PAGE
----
Relatives dying before seeing justice for victims


A coroner’s court has found the British Army had no justification for shooting dead 25-year-old Joseph Parker at a Christmas dance in north Belfast in 1971. His wife, who was pregnant with their second child at the time, died before she could hear his shooting declared “not justified”.

The 25-year-old was fatally shot in the thighs after a patrol of soldiers entered a dance at Toby’s Hall in the Ardoyne area of north Belfast in 1971. He had an 18-month-old daughter and his wife was heavily pregnant with their second child at the time.

The coroner’s court in Belfast was told that on the evening of Mr Parker’s death on December 10, around 100 people were at the dance when soldiers entered in search of an individual they said they wished to speak to.

Witnesses said the atmosphere became hostile as some members of the crowd shouted at the soldiers to get out.

One soldier fired shots at the ceiling while another soldier then shot randomly into the crowd, killing Mr Parker. The Ardoyne man had been enjoying the dance with his sister, uncle and friends.

Coroner Joseph McCrisken said yesterday: “I am satisifed that this shot was fired deliberately but that Mr Parker was not deliberately targeted, in other words, this soldier was acting recklessly when he fired shots at such a low level in a hall full of civilians.

“I have not been presented with any evidence which suggests that Mr Parker posed any threat, either direct or indirect, to the military patrol.”

He concluded: “I am satisfied, therefore, that the force used against Joseph Parker was not justified since he posed no threat to members of the patrol.”

Mr Parker’s wife, Dorothy, has since died. Their two daughters Joanne and Charlene were present in court throughout the inquest, which took place over two weeks in November.

A lawyer for the family said they are now considering whether to bring a civil case against the Ministry of Defence. Lawyer Padraig O Muirigh read a statement outside court on behalf of the family.

It said: “Today we are elated that our father’s name has been cleared and our only regret is that our mum is not here to witness it.”

Sinn Fein’s Gerry Kelly said the ruling was a complete vindication for his family who have campaigned for so long to see this day.

“They should not have had to wait almost 50 years for the truth to come out,” he said.

“They, and many other families in a similar position are being re-traumatised by a British Government which is still blocking the implementation of agreed legacy mechanisms and withholding funds for legacy inquests.”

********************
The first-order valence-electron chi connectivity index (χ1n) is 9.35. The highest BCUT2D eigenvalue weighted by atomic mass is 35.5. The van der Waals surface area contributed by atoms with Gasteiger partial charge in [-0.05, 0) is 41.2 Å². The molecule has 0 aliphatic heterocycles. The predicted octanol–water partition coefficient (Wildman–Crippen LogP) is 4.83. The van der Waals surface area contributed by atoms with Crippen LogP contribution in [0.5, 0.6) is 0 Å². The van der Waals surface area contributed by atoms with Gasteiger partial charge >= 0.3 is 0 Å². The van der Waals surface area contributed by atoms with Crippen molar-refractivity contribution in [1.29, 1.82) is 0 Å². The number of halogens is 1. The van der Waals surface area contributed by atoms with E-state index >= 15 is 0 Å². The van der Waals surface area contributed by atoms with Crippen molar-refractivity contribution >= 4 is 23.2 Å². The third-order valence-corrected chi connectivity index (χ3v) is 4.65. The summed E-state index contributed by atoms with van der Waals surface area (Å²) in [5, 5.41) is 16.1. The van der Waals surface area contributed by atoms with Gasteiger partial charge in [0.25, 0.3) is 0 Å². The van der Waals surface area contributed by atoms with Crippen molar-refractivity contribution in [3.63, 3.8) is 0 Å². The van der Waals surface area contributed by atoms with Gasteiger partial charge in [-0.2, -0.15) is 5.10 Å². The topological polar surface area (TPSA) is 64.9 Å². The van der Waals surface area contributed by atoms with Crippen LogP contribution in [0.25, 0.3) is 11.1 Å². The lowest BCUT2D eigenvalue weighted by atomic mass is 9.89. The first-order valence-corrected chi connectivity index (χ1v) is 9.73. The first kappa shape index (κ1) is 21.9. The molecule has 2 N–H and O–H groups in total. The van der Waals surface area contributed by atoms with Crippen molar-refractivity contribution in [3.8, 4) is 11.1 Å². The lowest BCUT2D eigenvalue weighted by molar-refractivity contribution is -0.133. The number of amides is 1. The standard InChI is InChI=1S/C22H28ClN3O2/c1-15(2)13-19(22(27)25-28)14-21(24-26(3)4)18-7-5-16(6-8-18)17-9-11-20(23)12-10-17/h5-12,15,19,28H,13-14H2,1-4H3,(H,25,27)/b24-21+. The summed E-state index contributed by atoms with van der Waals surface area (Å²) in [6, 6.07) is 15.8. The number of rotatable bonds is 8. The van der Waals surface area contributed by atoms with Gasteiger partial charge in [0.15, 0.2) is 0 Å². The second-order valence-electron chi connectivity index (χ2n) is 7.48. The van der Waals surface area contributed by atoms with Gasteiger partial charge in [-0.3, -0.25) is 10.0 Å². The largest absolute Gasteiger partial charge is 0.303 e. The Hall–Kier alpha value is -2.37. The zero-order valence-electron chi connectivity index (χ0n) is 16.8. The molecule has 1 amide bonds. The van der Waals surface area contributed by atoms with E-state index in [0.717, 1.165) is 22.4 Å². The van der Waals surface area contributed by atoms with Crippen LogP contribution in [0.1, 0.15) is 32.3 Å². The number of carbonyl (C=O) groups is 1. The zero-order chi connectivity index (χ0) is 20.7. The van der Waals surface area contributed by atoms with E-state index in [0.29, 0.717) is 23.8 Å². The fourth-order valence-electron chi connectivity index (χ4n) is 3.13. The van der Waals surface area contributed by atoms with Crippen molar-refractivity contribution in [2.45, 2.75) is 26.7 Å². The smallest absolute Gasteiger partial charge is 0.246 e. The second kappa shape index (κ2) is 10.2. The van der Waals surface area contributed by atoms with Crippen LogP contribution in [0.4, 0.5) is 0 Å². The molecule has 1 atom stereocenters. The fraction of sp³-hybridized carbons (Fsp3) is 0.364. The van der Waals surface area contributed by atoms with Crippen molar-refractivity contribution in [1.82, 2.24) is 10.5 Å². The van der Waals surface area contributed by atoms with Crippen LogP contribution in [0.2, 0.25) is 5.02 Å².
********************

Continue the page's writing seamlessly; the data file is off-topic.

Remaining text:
Meanwhile, a woman whose son was killed by loyalist paramilitaries after the signing of the Good Friday Agreement has urged the British Direct Ruler James Brokenshire to make sure he is not forgotten.

Brian Service was murdered on Alliance Avenue in Belfast in 1998. His mother, Ann, who is 78, is calling for proposed legacy institutions from the 2014 Stormont House Agreement to be put in place while she is still alive.

In September, the North’s police ombudsman said some inquiries could take up to 20 years to complete due to a shortage of resources. Mrs Service has written an open letter to Mr Brokenshire, saying she does not have 20 years to wait.

“I can’t wait that long, I don’t have the time,” she writes.

Mrs Service said that since his death, she and her family have been treated as if “Brian’s life and death did not matter”. No one has ever been convicted of the murder. She has appealed to Mr Brokenshire to make sure that the institutions proposed in the Stormont House Agreement do not “once again” fail victims’ families.

She said the murders of hundreds of people made headlines for a day, but were then forgotten by all but their family and friends. Mrs Service said of her son: ‘‘When they told me he was dead I just wanted to lie down on the ground where he died alone to be close to him even for a moment.’’

She pointed out that her family has been unable to learn any more about his death since the day he was shot.

“My husband, Davy, died four years ago knowing no more about what happened to our son than we did when they came to our house at 7am that day to tell us he was dead. Please don’t let us be forgotten all over again”.

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